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Obama film sheds light on startling facts

This publicity image released by Rocky Mountain Pictures, shows an undated film clip of director, Dinesh D'Souza, interviewing George Obama in "2016: Obama's America." Despite the unconventional release of "2016: Obama's America," the movie is among the most successful political documentaries of all time and it doesn't show signs of cooling down ahead of the presidential election. (AP Photo/Rocky Mountain Pictures)

I want you to see the film, 2016 Obama's America by Dinesh D'Souza.

It is not a birther film. D'Souza says that Obama was born in Hawaii, so if you are seeking a "See? I told you so" feeling, it's not in this film. But every other fear you have of an Obama reelection is.

It is a history of Barack Obama from birth to now, including interviews with his brother and many who knew him. Most important, it talks about the people who have had the most influence in his life. The film explains, without sensationalism, the reasons to fear four more years of Obama.

Of those who have influenced him, most hate America. They hate all for which we stand. D'Souza introduces us to the people who have played the most important roles in his decision making process and his philosophy and that's what is so frightening.

We all know about Reverend Jeremiah Wright, Obama's pastor for 20 years at Trinity United Church of Christ. Wright contended that the attacks of 9/11 were "America's chickens coming home to roost." Wright also said "not God Bless America, God Damn America." Wright claimed that he was offered $150,000 by Obama to disappear during the campaign.

More important than Wright were these names to remember: Frank Marshall Davis, Bill Ayers, Edward Sad and Roberto Unger. The philosophies and teachings of these men would be the reason Obama wants to humble America.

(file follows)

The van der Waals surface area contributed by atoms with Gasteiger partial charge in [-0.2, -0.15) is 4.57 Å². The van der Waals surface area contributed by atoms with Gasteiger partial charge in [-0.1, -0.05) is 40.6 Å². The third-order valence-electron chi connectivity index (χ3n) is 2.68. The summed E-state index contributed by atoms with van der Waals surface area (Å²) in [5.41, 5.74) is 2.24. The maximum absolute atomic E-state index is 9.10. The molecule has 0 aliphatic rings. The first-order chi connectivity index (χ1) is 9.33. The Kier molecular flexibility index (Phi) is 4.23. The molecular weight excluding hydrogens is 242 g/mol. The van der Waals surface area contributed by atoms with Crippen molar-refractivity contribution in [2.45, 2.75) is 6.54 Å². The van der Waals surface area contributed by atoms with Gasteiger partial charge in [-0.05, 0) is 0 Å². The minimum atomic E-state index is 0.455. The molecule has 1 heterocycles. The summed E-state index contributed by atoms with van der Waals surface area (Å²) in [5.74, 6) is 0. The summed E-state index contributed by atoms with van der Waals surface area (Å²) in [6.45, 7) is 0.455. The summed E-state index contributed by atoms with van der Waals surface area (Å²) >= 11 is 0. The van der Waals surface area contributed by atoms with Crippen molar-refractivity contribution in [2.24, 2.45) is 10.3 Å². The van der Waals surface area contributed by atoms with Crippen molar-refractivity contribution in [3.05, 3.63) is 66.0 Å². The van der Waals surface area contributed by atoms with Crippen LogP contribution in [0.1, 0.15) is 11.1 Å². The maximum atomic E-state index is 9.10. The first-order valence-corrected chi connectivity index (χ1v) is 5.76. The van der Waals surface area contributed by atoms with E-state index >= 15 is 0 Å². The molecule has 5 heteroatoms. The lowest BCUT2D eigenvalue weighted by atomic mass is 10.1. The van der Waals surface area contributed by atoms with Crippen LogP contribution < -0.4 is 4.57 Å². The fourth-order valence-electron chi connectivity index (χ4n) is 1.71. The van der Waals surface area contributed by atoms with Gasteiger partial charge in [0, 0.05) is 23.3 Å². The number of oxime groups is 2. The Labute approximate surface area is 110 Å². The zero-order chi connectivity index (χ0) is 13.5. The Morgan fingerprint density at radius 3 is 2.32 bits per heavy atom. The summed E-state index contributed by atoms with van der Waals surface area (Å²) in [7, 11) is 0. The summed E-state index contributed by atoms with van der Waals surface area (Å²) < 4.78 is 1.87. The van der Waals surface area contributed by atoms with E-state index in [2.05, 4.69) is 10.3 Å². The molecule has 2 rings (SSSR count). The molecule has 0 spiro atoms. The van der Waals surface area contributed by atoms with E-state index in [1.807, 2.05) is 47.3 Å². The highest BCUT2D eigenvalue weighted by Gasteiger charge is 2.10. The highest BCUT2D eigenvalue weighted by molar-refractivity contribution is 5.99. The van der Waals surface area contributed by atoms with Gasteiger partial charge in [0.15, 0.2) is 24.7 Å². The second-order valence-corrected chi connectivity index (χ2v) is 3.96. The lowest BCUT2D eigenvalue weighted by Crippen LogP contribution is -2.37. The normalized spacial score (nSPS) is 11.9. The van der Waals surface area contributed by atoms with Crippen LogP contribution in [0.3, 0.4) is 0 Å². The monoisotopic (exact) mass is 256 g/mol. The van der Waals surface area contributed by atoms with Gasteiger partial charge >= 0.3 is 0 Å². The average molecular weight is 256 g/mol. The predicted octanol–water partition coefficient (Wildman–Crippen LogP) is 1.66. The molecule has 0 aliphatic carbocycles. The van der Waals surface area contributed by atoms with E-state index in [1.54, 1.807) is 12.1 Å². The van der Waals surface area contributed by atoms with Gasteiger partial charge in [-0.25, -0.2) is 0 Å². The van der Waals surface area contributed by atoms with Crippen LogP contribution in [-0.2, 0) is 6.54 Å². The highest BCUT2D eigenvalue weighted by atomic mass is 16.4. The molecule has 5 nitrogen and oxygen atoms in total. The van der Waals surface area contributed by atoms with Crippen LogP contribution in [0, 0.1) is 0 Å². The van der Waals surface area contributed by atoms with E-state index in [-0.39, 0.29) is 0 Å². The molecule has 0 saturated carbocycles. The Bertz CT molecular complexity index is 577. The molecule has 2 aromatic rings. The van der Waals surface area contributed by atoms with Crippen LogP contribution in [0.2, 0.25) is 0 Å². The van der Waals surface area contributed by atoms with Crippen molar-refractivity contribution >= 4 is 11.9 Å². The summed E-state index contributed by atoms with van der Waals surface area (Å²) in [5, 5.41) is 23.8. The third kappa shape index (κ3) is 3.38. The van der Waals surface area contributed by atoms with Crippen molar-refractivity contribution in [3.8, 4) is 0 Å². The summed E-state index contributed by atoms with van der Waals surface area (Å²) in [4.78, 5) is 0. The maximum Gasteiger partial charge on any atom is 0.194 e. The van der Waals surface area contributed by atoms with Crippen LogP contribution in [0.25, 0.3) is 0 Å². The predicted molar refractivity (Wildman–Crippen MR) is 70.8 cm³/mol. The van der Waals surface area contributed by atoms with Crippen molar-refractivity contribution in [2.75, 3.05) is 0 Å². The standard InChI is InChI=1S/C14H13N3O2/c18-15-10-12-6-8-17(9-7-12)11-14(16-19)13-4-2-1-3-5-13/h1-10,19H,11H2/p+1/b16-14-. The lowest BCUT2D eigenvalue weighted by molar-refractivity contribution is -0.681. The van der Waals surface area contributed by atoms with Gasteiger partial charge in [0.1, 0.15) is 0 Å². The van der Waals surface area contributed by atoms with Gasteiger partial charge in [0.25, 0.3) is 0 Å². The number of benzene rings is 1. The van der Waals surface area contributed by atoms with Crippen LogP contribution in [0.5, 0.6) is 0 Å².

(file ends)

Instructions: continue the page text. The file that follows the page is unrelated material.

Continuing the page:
Frank Marshall Davis, an avowed Communist and member of the Communist Party of America is mentioned 22 times in Dreams From My Father, Obama's autobiography.

"He was a father figure with permanent influences in his life," Obama's book said of Davis. His eight years of counsel helped Obama navigate his teen years and into adult life.

By the way, Davis' full name is never given in the book, an indication that Obama knew how radical his mentor was.

Edward Wadi Sad is a professor at Columbia. He talked about the U.S. as an imperialistic society. He was particularly critical of Israel and Obama hung onto his anti-colonial philosophy and his anti-Israeli creed.

You all know his buddy William Ayers, a leader of the Weather Underground, participated in bombings of a New York City police headquarters, the United States Capitol and the Pentagon. It is suggested that Ayers participated in the fatal bombing at a San Francisco police station.

These and others like then have influenced Barack Hussein Obama.

The film is marvelous and it is factual, which is why it is so scary.

About the Author


Jay Lawrence is a "true" conservative believing that less government is better government. Jay graduated from Columbia College in Chicago and went to WJPS in Evansville Indiana. Then on to bigger and better, Peoria. Illinois. Jay made it to Dallas, Los Angeles, Chicago, New York and Cleveland before coming to KTAR. Lawrence enjoys all sports and has played most, but has been a baseball fan above all and enjoys the Diamondbacks particularly when they win, tolerates the team when they lose. Favorite memories are opening day for Major League Baseball in the Valley and sitting in row three along third-base line when the D- backs won the World Series. One other memory he'll always carry with him, the time he spent with the Beatles and stood outside a nightclub finding dates for the Fab Four in Cleveland. Lawrence's musical tastes are eclectic, from classical to rap with country thrown in. He'd be just as likely to attend a Phoenix Symphony concert or ballet as he would a George Strait concert.

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